UNITED STATES V. BOYD.
st. VIncent, and conveyed by the state to the St. Paul & PacIfic RaIlroad Company, the beneficiary under this grant. In a suit between the Pacific Railroad Company and the St. Paul & Pacific Railroad Company it was decreed that, as between these companies, the right of the Northern PacIfic Company was superior, and that the legal tItle was held in trust for the benefit of the Northern Pacific Company. The complainant, Thompson, contended that the land was subject to pre-emption on August 25, 1:873, and that the withdrawal of December 26, 1871, was forbidden by section 6 of the Pacific granting act of JUly 2, IS34. Section 6 is as follows: "And be it further enacted, that the president of the United States shall cause the lands to be surveyed for forty miles in width on both sides of the entire line of said road, after the general route shall be fixed, and as fast as may be reqUired by the construction of said railroad; and the odd sections of land hereby granted shall not be liable to sale, or entry, or pre-emption before or after they are surveyed, except by said company, as provided in this act; but the provisions of the act of September, eighteen hundred and :forty-one, granting pre-emption rights, and the acts amendatory thereof, and of the act entitled 'An act to secure homesteads to actual settlers on the public domain,' approved :May twenty, eighteen hundred and Sixty-two, shall be, and the same are hereby, extended to all other lands on the line of said road, when surveyed, excepting those hereby granted to said company. And the reserved alternate sections shall not be sold by the government at a price less than two dollars and fifty cents per acre, when offered for sale."
H. Jenkins and George L. Treat, for complainant. F. M. Dudley, for defendants. THOMAS, District Judge. After such an examination of the ques tion involved, and a careful review of all the authorities cited, and many others, as I have been able to give, I have reached the following conclusion: That the land in question was reserved and withdrawn from the operation of the pre-emption and homestead laws by the secretary of the interior, and that he had legal authority to make sucll withdrawal, and that no right of complainant ever attached to said land by virtue of his pretended pre-emption claim. I have considered all the other questions involved, and am compelled to hold that the bill must be dismised. Let a decree be entered dismissing the complainant's bill, at his costs. The decree must be entered as of the date the case was submitted in open court. Let a stay be granted for 60 days from the date of the decree as to all matters of proceeding except the entry of said decree, to enable the complainant to take such action as he may be advised. The complainant duly excepted to this order.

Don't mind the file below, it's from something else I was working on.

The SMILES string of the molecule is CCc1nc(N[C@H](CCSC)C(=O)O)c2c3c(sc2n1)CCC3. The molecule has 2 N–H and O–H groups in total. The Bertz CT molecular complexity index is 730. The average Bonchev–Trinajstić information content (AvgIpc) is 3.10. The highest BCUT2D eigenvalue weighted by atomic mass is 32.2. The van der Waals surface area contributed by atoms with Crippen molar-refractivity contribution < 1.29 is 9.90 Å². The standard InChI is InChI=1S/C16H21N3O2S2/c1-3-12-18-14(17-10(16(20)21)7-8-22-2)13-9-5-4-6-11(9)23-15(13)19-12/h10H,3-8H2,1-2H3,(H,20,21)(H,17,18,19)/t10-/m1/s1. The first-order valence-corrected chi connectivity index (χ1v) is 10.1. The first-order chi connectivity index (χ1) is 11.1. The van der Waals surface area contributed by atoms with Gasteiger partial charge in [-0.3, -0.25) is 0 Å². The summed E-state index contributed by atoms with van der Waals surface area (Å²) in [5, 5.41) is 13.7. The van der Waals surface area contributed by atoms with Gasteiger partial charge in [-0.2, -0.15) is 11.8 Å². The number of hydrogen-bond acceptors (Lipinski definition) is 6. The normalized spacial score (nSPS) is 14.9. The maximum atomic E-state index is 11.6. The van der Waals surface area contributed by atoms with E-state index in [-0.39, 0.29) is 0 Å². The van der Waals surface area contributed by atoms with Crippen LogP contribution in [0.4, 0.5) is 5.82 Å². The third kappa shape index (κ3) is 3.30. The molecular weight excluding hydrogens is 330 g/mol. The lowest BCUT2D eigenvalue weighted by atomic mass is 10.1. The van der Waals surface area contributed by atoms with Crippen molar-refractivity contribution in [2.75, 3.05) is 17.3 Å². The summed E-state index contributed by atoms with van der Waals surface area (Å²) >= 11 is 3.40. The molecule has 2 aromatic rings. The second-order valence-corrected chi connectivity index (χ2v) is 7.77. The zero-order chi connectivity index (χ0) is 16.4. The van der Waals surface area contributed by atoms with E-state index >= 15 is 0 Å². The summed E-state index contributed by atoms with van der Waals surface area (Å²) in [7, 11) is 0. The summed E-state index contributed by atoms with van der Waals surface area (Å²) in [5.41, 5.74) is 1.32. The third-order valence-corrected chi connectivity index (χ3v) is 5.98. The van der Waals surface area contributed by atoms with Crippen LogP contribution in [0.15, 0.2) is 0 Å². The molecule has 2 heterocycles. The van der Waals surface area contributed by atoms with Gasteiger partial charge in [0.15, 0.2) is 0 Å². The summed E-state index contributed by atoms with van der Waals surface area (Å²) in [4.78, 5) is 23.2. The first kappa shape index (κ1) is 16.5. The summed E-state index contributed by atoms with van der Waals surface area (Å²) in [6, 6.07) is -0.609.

UNITED STATES v. BOYD et al. (Circuit Court of Appeals, Fourth Circuit. No. 229.
:November 5, 1897.)
The Eastern Band of Cherokee Indians did not, by vIrtue of the treaty of New Echota, become citizens of North Carolina and of the United States, but are wards of the nation. The act of February 8, 1&S7 (24 Stat. 388, § 6), declaring certain Indians to be citizens, has no application to a tribe of Indians.
88 FEDERAL REPORTER.
The political departments of the government bave recognized the Eastern Band of Cherokee Indians as constituting a tribe; at least, as that word is used in the United States constitution.
It is a rule of the courts to follow the actIon of the executive and the departments in matters which it Is the duty of the latter to determIne.
COURTS-FoLLOWING EXECUTIVE ACTION.
NeIther the constitution of a state nor an act of its legislature can prevent the application of an act of congress to the Indian tribes residing in the states, but subject to the control of the general governmeJ1t.
SAME-SAI,E OF TIMBER BY INDIANS-ApPROVAL BY INTERIOR DEPARTMENT.
In the absence of fraud on the part of those representing the department of the Interior, its refusal to sanction negotiations by the Eastern Band of Cherokee Indians for the sale of their standing tImber Is conclusive of the matter.
SAME-PROTECTION OF INDIANS.